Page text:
David Bourget (Western Ontario)
David Chalmers (ANU, NYU)
Rafael De Clercq
Jack Alan Reynolds
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Between the Species (6):1 (2006)
There is a class of views about our moral relations with non-human animals that share the idea that animals do not matter directly for ethical purposes: whatever duties or obligations we have with respect to animals are indirect, connected somehow to other duties or obligations – to other human beings, for example – in which the well-being or interests of animals do not figure. Criticisms of indirect duty theories have often focused either upon denying the link that is supposed to exist between how we treat animals and how or whether we discharge other obligations or upon denying that the indirect duty theorist has an adequate account of the animal-related duties we are confident that we have. I shall not pursue either of these options. Instead, I shall argue, first, that there is a tension within the indirect duty theorist’s view that makes it doubtful that anything will enable him to get what he wants from a theory, and second, that even if the necessary link between the way animals and humans are treated is assumed to be present, it will turn out that its best explanation will imply that there are direct duties to animals after all.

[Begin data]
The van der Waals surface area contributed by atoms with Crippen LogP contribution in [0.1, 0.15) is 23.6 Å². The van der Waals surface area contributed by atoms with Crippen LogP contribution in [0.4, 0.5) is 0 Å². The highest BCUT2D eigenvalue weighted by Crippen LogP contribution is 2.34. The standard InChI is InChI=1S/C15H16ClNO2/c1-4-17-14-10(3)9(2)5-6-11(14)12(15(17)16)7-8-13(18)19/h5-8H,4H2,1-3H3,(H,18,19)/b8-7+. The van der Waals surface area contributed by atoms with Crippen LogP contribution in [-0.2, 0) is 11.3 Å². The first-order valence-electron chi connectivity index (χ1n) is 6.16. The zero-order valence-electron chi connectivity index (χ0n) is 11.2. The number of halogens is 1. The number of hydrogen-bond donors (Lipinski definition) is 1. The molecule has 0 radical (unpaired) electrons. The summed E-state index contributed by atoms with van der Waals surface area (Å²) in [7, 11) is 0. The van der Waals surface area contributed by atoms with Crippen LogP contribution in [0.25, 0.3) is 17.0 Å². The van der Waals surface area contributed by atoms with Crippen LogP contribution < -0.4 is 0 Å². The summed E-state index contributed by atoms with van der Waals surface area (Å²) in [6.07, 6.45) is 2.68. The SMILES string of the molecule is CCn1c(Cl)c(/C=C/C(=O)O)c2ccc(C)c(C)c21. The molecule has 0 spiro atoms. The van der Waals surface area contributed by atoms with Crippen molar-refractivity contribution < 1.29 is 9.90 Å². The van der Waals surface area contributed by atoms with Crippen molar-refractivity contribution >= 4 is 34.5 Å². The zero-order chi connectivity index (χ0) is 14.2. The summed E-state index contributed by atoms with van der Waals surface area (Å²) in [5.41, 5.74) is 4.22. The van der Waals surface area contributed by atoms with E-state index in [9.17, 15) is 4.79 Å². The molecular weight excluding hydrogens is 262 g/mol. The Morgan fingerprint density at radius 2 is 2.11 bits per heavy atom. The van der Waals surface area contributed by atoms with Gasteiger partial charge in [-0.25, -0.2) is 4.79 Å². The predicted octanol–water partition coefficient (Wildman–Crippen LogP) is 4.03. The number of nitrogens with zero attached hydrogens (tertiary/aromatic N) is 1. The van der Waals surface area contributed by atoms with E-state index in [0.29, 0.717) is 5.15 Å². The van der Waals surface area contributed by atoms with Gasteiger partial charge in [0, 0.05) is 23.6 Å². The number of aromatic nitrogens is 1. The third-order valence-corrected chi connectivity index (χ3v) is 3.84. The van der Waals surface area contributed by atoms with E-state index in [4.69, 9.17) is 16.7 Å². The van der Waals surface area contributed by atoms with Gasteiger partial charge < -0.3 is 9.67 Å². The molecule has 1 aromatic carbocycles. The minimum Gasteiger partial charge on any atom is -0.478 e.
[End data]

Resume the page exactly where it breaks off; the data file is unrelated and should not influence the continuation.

|Keywords||Animal Ethics Indirect Duties|
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